The theory of motivation for protection: what it is and what it explains

People tend to act differently when we see our health at risk.

An attempt has been made to explain these differences by various theories of health psychology. Today we will meet one of them, Rogers’ theory of motivation for protection.

The theory is that there are many effective and inexpensive behaviors that people can adopt to reduce the risk of getting sick. But on what does it depend on whether or not we practice such behaviors? We will see that later.

    Health psychology

    The term health psychology was originally coined by Matarazzo in 1982, who defines this discipline as a set of contributions from education, science and psychology, which aim to promote and maintain health as well as to prevent and treat disease.

    To maintain or improve health, people we implement health behaviors (For example, stop smoking, walk 30 min. A day, …).

    We will analyze the components of protective motivation theory that enable the execution of these behaviors.

    The theory of motivation for protection

    The theory of motivation for protection was raised in 1975 by RW Rogers and reformulated in 1987 by Rippetoe and Rogers. the theory proposes the motivation to protect variable to explain health behaviors.

    Thus, motivation is what drives the behavioral adaptation process and ultimately triggers the behavior (Umeh, 2004; Milne et al., 2002).

    Specifically, in order for the health behavior to be triggered, a worrying behavior must first manifest itself. This, in turn, will result from the combination of two elements which we will see below. From these two evaluations will emerge the motivation to act, which will guide the response to the confrontation to finally manifest the behavior.

    1. Threat assessment

    Fear of illness or disease predisposes to action (For example, when you smoke and cough a lot).

    In turn, this element consists of the perception of severity (the possible harm to be suffered) and susceptibility (the level of risk in which the person is in), in addition to the intrinsic benefits of risky behavior.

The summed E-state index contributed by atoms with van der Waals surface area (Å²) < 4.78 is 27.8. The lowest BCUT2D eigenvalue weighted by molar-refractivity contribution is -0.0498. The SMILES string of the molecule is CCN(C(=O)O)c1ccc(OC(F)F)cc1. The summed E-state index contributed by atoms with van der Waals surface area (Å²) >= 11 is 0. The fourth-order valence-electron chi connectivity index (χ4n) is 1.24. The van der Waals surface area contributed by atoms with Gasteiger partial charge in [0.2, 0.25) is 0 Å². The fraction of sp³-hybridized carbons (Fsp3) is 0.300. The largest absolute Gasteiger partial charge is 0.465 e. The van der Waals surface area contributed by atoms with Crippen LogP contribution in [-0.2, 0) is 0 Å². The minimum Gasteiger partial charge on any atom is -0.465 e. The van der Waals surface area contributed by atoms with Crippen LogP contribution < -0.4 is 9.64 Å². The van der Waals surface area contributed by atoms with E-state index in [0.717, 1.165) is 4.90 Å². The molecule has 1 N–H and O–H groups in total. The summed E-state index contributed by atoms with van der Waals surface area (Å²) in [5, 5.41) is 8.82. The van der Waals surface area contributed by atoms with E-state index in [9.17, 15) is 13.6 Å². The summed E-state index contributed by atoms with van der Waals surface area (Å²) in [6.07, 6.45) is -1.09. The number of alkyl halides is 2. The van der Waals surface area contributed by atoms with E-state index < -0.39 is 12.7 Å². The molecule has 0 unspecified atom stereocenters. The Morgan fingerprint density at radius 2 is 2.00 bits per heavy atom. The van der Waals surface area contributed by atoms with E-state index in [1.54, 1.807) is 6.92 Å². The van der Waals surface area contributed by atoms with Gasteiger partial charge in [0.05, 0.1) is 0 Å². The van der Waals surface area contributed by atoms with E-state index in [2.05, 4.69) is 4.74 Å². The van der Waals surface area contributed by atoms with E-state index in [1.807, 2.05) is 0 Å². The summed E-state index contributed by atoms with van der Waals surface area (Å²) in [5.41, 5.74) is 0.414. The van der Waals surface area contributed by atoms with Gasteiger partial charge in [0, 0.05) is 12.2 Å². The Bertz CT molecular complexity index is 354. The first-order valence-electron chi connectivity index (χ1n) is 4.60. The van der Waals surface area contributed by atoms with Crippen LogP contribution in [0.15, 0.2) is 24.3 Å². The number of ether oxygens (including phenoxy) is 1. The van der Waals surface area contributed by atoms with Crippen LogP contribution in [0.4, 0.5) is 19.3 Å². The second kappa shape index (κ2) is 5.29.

2. Assessment of coping behavior

    It is the probability of success perceived by the person, that is to say the perception that he has that his response will be effective in reducing the threat, in addition to the perception of self-efficacy (The person can take preventive measures).

    These variables will provide the person a perspective on the costs and benefits of performing a behavior.

      How do you arrive at a healthy behavior?

      The cognitive responses triggered by these two evaluations, they will be added to the person’s belief system.

      The result will be that he will eventually generate adaptive or maladaptive responses, depending on whether he finds some degree of relationship between the threat and the preventive behavior (i.e. whether he believes or not that the threat will be. reduced by its behavior).

      In the context in which the person finds himself and where he interacts, there are a number of facilitators or inhibitors, which will intervene in these behaviors.

      Assessment of coping behavior

      The most important theory of motivation in protection is the person’s assessment of their adaptive behavior, Already commented.

      Thus, a positive assessment (believing that you will be able to perform the behavior and that this will reduce the risk of getting sick) will motivate the person to act for the benefit of their health.

      Examples might be avoiding alcohol or smoking, exercising, Take less sugars, etc.

      Applications: the field of health

      The theory of motivation for protection has been studied in medicine. For example, an article by Milne et al (2002) highlighted the importance of motivation in predicting behavioral intention in coronary heart disease care and prevention, although it is not the only variable involved.

      The intentionality of behavior too is the key to increasing treatment adherence, For example in the case of children with diseases.

      However, not always when the person is afraid of a threat to their health, it triggers preventive behavior. To do this, it is also necessary to give a positive evaluation of the coping behaviors, that is, to believe that the behavior will be effective.

      In addition, the intentionality of the behavior is necessary, but not always sufficient because, as we have seen, other variables are often involved.

      These variables modulate this intentionality. Some of them have or do not have the opportunity to implement the behavior, the information we have, the strength of will or the ability to stay motivated.

      Bibliographical references:

      • Milne, Sarah et al. (2002). Combination of motivational and voluntary interventions to promote exercise participation: theory of protective motivation and implementation intentions. British Journal of Health Psychology, n.7.pp.163-184.
      • Umeh, Kanayo. (2004). Cognitive assessments, maladaptive adaptation and past behavior in protective motivation. Psychology and health, V.19, n 6, pp. 719-735. London.
      • Salamanca, A. and Giraldo, C. (2012). Cognitive and cognitive social models in prevention and health promotion. Journal of Psychological Vanguard, 2 (2), 185-202.

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